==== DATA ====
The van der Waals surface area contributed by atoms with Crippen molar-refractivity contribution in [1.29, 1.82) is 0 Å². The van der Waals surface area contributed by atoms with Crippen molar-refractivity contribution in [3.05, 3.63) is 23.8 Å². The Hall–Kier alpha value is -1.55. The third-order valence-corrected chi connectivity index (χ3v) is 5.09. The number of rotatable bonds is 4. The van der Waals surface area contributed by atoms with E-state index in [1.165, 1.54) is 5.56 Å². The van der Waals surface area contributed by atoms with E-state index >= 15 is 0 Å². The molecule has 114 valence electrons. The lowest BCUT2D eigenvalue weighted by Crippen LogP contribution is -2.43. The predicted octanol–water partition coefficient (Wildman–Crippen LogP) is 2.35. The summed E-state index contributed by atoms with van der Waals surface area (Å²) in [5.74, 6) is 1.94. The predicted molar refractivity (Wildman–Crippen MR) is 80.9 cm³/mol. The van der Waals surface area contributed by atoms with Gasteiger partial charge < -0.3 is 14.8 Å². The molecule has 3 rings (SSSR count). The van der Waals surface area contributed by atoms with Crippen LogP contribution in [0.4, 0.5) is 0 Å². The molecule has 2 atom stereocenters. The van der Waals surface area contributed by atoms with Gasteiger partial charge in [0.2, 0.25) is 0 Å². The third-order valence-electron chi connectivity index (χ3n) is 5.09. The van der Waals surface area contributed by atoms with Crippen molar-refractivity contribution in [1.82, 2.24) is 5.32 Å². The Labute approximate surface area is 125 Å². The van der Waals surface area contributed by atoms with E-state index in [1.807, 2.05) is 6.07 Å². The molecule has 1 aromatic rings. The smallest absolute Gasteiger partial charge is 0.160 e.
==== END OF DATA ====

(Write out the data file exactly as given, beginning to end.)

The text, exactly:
The van der Waals surface area contributed by atoms with Crippen molar-refractivity contribution in [1.29, 1.82) is 0 Å². The van der Waals surface area contributed by atoms with Crippen molar-refractivity contribution in [3.05, 3.63) is 23.8 Å². The Hall–Kier alpha value is -1.55. The third-order valence-corrected chi connectivity index (χ3v) is 5.09. The number of rotatable bonds is 4. The van der Waals surface area contributed by atoms with E-state index in [1.165, 1.54) is 5.56 Å². The van der Waals surface area contributed by atoms with E-state index >= 15 is 0 Å². The molecule has 114 valence electrons. The lowest BCUT2D eigenvalue weighted by Crippen LogP contribution is -2.43. The predicted octanol–water partition coefficient (Wildman–Crippen LogP) is 2.35. The summed E-state index contributed by atoms with van der Waals surface area (Å²) in [5.74, 6) is 1.94. The predicted molar refractivity (Wildman–Crippen MR) is 80.9 cm³/mol. The van der Waals surface area contributed by atoms with Gasteiger partial charge < -0.3 is 14.8 Å². The molecule has 3 rings (SSSR count). The van der Waals surface area contributed by atoms with Crippen LogP contribution in [0.4, 0.5) is 0 Å². The molecule has 2 atom stereocenters. The van der Waals surface area contributed by atoms with Gasteiger partial charge in [0.2, 0.25) is 0 Å². The third-order valence-electron chi connectivity index (χ3n) is 5.09. The van der Waals surface area contributed by atoms with Crippen molar-refractivity contribution in [1.82, 2.24) is 5.32 Å². The Labute approximate surface area is 125 Å². The van der Waals surface area contributed by atoms with E-state index in [1.807, 2.05) is 6.07 Å². The molecule has 1 aromatic rings. The smallest absolute Gasteiger partial charge is 0.160 e.